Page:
CAPE CORAL, Fla. — Federal pandemic unemployment benefits are coming to an end today for Floridians.
When the Covid-19 pandemic hit, it caused a shockwave across the country leaving many out of work. An economic impact that none of us were prepared for. As a way to supplement the income many Americans lost, after businesses were forced to shut down during the pandemic, the American Rescue Plan Act was signed into law.
The extra $300 per week was given with the thought that it would help people get through the summer and find a new job. In May, 24 states, including Florida, announced they will be ending the unemployment benefits early.
“This is the first big step toward being normal again," says Victor Claar, Associate Professor of Economics at FGCU. “It wasn’t that people couldn’t find jobs or that they lost their jobs because they got laid off in the traditional way, it’s because of the pandemic. We, of course, wanted people to stay home and slow the spread- especially in March and April.”
According to Claar, recent numbers across the country suggest the rate at which people are quitting their jobs is higher than it’s been in 15 to 20 years.
“People are quitting because, it’s not that they don’t want work, it’s that they’re reconsidering themselves as individuals and their families and what they really like to do as opposed to continuing to do the things that they were doing pre-pandemic.”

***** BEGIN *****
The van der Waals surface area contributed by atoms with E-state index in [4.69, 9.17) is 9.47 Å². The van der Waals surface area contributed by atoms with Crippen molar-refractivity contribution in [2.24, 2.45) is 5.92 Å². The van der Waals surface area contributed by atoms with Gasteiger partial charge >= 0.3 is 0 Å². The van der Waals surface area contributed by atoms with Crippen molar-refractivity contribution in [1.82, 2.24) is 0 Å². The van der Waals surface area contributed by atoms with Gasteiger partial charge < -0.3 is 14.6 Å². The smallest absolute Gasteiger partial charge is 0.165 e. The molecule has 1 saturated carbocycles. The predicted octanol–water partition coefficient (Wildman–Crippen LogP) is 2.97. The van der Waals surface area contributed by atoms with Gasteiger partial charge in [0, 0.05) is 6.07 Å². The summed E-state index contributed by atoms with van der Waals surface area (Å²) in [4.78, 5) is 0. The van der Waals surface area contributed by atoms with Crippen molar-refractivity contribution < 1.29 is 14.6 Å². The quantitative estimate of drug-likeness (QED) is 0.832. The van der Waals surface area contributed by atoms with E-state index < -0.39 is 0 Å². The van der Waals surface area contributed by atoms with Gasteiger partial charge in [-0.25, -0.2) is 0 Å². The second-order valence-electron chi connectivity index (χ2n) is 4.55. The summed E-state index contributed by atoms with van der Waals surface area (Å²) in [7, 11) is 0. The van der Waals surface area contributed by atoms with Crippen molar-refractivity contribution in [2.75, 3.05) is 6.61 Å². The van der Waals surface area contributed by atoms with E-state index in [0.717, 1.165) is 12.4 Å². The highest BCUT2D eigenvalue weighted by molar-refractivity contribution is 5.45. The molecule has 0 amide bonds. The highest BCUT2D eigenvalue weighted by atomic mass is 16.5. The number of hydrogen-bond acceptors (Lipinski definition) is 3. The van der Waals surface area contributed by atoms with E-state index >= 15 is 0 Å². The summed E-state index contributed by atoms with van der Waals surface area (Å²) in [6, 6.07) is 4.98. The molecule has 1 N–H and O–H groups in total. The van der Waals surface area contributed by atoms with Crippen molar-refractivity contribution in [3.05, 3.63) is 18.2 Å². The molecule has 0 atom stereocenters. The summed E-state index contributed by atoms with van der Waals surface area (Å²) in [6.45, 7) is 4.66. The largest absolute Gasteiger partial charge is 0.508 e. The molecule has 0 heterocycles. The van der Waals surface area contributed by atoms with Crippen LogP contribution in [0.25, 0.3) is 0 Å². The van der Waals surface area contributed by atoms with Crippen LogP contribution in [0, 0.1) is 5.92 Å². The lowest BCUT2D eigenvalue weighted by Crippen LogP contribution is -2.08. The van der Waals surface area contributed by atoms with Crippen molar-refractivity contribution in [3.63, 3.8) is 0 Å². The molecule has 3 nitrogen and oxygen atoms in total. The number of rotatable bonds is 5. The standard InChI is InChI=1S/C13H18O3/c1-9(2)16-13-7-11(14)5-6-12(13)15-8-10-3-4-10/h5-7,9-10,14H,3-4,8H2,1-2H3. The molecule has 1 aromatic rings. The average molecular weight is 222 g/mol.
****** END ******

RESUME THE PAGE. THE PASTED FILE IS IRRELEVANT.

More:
The labor market, as Claar suggests, is tight right now. Employers we talked to says it’s difficult to find workers, especially in the food industry.
“I can see that there’s some downsides to it from their perspective but, from a business owner’s perspective, it’s definitely a plus,” says Marlies Laaper, Owner of Cafe You.
Like many in the food industry, Laaper says it’s been tough finding new employees during the pandemic.
“When we placed an ad, we’d get lots of applications but to get people to turn up for the interview it was really hit and miss. We’d go, ‘Oh! Another one who didn’t turn up!’”
Laaper says plenty were applying but it wasn’t for the work. She says it was in order to maintain their benefits. And she added that some of those who were applying were not qualified for the job. But now that federal unemployment pandemic benefits have ended, the people who really want the job- and have the skills to do it- are starting to apply.
“That’s a real blessing to us, that we’ve actually got people turning up," said Laaper. "We’re so excited!”
“We need to make sure that we don’t create a safety net that is so generous that it discourages even a few people from moving on to do the things they’re meant to do," said Claar. "It would be great for the economy to get back to something like normal, even though it won’t be the normal we knew back in March of 2020.”
The last day Floridians will be able to file a weekly claim for benefits is June 27.